How to power Power Supply Regulator

Mooly

Administrator
Paid Member
2007-09-15 8:14 am
Yes, transformers are always AC.

I'm not so sure that the regulator you have in mind is all that well designed...

If the absolute maximum DC voltage allowable for the IC is 20 vdc then that means you must not apply more than about 14 VAC.

The DC voltage you get after rectifying the AC from the transformer is Vac * 1.414.

For eg a 12 Vac transformer will produce around 17 volts DC. A 15 Vac transformer will produce around 21 volts DC and so on.

So a 12 volt transformer is about as high as it is safe to go for the IC used. This is because you need to account for higher than expected mains voltages (that increase the output of the transformer) and also light loading of the transformer.

In my opinion the product is not well thought out seeing as it is stated as being suitable for providing up to 15 volts DC output. The board is also a dual supply (-and + output) and so the transformer needs to have two identical windings of 0-12 and 0-12 Vac.
 

Mooly

Administrator
Paid Member
2007-09-15 8:14 am
It states you need the following,

1)The AK4490 PCB can work immediately with only I2S signal and power supply connected, one 3.3V (>300mA), one 5.0V (>100mA) and one +-12V (>100mA) regulated power supply in the default parallel operation mode.

So that is a power supply with four rails, +3.3, +5 and a dual -/+12 volt.

I don't know what to recommend for you as a kit or ready built. Its easy enough to build your own though, and power it all from a single 12-0-12 or 15-0-15 transformer.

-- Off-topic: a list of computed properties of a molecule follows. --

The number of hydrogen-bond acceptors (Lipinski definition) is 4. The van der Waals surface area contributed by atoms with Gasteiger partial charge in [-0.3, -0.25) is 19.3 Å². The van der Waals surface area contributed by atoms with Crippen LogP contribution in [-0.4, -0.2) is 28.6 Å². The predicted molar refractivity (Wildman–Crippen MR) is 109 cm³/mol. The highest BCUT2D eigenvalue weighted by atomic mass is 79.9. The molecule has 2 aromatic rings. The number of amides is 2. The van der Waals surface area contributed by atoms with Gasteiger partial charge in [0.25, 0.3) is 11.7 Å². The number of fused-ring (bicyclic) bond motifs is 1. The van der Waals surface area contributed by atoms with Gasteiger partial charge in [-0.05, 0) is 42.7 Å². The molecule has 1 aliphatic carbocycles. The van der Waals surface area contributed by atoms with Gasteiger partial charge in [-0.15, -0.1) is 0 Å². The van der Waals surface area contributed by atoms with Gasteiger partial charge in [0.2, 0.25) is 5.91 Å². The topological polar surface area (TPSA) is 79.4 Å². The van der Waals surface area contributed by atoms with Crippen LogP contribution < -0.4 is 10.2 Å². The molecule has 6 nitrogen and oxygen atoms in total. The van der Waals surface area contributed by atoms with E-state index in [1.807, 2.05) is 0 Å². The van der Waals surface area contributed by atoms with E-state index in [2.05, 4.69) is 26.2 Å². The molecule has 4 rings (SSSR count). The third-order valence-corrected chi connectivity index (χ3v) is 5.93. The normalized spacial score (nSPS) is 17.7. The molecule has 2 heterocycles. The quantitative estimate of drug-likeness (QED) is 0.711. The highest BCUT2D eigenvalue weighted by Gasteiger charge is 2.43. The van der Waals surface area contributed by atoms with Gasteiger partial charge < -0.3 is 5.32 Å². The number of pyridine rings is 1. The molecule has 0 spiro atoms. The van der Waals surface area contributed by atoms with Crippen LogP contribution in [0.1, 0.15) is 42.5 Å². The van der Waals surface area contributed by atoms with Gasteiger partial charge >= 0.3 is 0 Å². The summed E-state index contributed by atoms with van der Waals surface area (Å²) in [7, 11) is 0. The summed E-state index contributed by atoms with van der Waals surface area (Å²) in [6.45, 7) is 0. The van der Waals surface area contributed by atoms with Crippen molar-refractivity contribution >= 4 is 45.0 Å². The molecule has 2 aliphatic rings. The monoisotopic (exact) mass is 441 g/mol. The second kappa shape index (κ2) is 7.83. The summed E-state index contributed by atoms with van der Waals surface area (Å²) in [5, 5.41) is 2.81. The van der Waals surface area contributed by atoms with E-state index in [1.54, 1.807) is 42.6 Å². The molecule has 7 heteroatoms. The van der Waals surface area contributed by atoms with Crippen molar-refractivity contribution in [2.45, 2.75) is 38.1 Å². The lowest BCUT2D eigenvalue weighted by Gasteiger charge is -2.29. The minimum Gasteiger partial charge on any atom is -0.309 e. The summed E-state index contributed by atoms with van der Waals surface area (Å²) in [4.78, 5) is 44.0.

Why not ask the seller what PSU they recommend.
 

otec

Member
2016-02-04 1:01 pm
It states you need the following,

1)The AK4490 PCB can work immediately with only I2S signal and power supply connected, one 3.3V (>300mA), one 5.0V (>100mA) and one +-12V (>100mA) regulated power supply in the default parallel operation mode.

So that is a power supply with four rails, +3.3, +5 and a dual -/+12 volt.

I don't know what to recommend for you as a kit or ready built. Its easy enough to build your own though, and power it all from a single 12-0-12 or 15-0-15 transformer.

Why not ask the seller what PSU they recommend.
So these will be 2 transformers that convert AC to DC right? How can a single transformer do both 3.3V and 5.0V at the same time?

Sent from my Nexus 6P using Tapatalk
 

wintermute

Administrator
Paid Member
2003-08-03 11:43 am
Sydney
The transformers do not convert AC to DC you need a rectifier to do that. A transformer just changes from one AC voltage to another (or in the case of an isolation transformer the output voltage is the same as the input voltage, but the two voltages are isolated from each other).

You can have two separate secondary windings on a single transformer which give you different output voltages.

For a better understanding of transformers I'd recommend having a read here http://sound.westhost.com/xfmr.htm

Tony.